Greg Artzt, friend of Body Helix, joins us on the blog today discussing his top eight lessons learned from spending his life playing competitive sports. Artzt is a former nationally ranked junior, collegiate and professional tennis player. He provides us with great insight into the mind of a champion. Read on to learn about the lessons he learned through his life of playing the sport he loves.
When I was twelve, my parents found me a new tennis coach; a former pro who had recently moved from Romania to New York. I can still recall his very first words, in horribly broken English, “You want fun or be champion?” I didn’t hesitate – I said “Champion.”
For as long as I can remember, I’ve loved sports. I love to compete, and I love to win. But as a kid, I was very short and young for my grade, which was a challenge for a young boy. Fortunately, I did have a few things that I needed: passion, work-ethic, and hand-eye coordination! I loved all sports, especially baseball, but gravitated towards tennis because it gave me the greatest, clearest sense of standing alone and winning. And so I made that my singular goal. When other kids were partying or playing video games, I was outside axing wood in the snow (for my serve) or pushing my coach’s old car up a hill (which, in hindsight, was pretty dangerous). When I lost a tennis match, I would come home and go for a run until it was dark.
Eventually, I became a nationally ranked junior tennis player, captain and top player at Cornell University and played briefly as a traveling professional. Now, I have two kids and I am working with my wife to find our kids’ passions and expose them to sports as well. That’s not because I was a professional athlete, though. As a 37-year-old now, I can look back on my experience of playing tennis – playing at the collegiate level in particular – and realize it was the process, not the goal, that made all the difference in my life.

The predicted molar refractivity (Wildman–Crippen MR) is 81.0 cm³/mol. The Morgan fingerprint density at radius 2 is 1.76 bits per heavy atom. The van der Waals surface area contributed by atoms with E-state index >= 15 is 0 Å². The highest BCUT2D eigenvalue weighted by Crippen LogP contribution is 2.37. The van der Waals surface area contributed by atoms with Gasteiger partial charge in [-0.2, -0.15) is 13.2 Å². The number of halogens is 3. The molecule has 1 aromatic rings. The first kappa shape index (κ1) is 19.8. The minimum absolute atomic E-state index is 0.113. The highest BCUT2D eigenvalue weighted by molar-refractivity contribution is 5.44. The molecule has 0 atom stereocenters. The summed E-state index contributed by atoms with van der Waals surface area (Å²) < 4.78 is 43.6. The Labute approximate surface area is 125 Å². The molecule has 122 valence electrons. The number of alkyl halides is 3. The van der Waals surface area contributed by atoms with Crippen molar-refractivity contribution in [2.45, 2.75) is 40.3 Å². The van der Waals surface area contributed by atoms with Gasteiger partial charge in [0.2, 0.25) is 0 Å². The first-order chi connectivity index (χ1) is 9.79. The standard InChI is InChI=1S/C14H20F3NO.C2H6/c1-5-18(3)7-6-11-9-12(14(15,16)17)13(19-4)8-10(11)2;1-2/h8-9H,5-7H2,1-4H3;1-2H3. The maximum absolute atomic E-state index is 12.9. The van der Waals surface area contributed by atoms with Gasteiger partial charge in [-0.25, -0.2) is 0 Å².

Here are the Top 8 lessons learned from a life in tennis:
- WORK ETHIC – Work ethic creates confidence which creates results. There are no shortcuts in sports, and there are no shortcuts in life. This one is pretty obvious, and simple: Put in your 10,000 hours.
- REPETITION & THE DETAILS – In our short-attention span culture, focusing on the details and practicing the minutia ad nauseam can be very boring and tiresome. But excellence can only be created with an intense focus on the smallest of things. I would hit forehands cross-court for hours at a time, begging my coach for anything different. In life, try to be great at one or two things, not good at everything.
- LOSING IS IMPORTANT – Learn how to lose. In sports, you are going to miss and you are going to lose. Accept this and appreciate this. How you react when you get knocked down is the most important part of sports and life. This is the first and most critical lesson that children can learn from sports and carry with them in the future.